If you’ve ever worked in a marketing department, you’ve probably seen an SEO project that didn’t go well. Unfortunately, many marketers feel that SEO is just too difficult to execute successfully. It’s no wonder that some marketers consider SEO an exercise in futility.
The truth is that most SEO strategies are ineffective because they are based on one or more of these fundamental flaws:
Your brand still needs SEO—now more than ever—but any of these issues can sidetrack even the best laid SEO plans. Fortunately, any savvy marketer can also learn how to fix them.
“Technical SEO” refers to foundational SEO tactics—like ensuring your website is crawlable, or that it is mobile-friendly—necessary to get a website to a place where it can begin to compete in organic search. Technical SEO also refers to minor technical adjustments that don’t create SEO gains, such as adjusting the length of meta descriptions or redirecting all possible homepage variations.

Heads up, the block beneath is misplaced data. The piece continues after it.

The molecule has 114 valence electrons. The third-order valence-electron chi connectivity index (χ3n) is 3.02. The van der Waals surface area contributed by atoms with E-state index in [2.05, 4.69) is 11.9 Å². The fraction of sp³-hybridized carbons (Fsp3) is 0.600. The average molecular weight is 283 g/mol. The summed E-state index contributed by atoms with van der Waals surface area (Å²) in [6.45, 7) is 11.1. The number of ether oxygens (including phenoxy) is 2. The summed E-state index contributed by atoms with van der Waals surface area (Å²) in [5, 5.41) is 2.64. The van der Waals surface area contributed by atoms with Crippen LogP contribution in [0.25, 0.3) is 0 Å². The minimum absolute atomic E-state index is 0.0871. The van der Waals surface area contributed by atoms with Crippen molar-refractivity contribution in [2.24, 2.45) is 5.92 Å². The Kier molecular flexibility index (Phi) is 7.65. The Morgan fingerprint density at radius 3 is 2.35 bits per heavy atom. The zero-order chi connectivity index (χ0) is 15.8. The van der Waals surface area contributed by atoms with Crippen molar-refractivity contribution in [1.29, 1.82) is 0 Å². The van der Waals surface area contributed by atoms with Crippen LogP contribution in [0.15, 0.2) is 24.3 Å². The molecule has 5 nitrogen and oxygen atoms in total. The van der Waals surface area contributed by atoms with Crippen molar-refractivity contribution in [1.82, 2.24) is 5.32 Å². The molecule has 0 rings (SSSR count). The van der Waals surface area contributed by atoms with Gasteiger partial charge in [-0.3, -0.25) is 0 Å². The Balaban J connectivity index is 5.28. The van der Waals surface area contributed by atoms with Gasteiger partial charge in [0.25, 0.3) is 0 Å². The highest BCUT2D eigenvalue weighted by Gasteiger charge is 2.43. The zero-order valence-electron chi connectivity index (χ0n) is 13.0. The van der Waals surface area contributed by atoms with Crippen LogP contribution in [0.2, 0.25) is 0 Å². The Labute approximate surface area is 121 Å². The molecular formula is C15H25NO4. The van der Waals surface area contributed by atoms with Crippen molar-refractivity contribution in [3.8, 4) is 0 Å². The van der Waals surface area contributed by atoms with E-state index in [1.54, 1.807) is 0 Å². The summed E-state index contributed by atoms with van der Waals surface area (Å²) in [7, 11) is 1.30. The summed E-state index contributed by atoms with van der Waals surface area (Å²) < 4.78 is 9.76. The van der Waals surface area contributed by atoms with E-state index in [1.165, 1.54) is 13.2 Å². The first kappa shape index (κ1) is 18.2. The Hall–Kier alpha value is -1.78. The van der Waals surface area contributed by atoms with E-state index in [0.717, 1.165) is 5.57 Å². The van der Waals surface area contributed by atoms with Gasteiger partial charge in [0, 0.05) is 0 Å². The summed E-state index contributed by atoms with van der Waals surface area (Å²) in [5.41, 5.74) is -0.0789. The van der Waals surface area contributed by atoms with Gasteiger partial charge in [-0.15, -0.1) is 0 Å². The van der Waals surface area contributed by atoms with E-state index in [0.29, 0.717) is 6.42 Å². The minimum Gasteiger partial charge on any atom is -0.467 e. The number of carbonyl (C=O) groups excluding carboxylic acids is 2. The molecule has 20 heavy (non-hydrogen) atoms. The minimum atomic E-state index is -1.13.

The foundational items are important, and a website won’t rank at all unless they are in place, but ongoing minor technical adjustments do not cause or promote the growth of organic traffic.
Think of it this way: A concrete slab is a necessary and important part of a home’s foundation; you wouldn’t build a house without it. But spending a lot of time polishing the concrete slab won’t get the house built any faster or make it any stronger.
The only way to get predictable, scalable, organic traffic growth is to focus on a modern framework for SEO that puts great content front-and-center in an SEO strategy.
Meaningful, measurable SEO growth comes from creating content that is better—and more helpful—than your competitors’ content, not from technical SEO updates.
Learn which five technical SEO considerations are important for the foundation of your SEO strategy, or request a technical SEO audit. →
Produce a whole LOT of content and something is bound to rank well, right? That approach might have worked in the past, because content saturation wasn’t at the point it is now.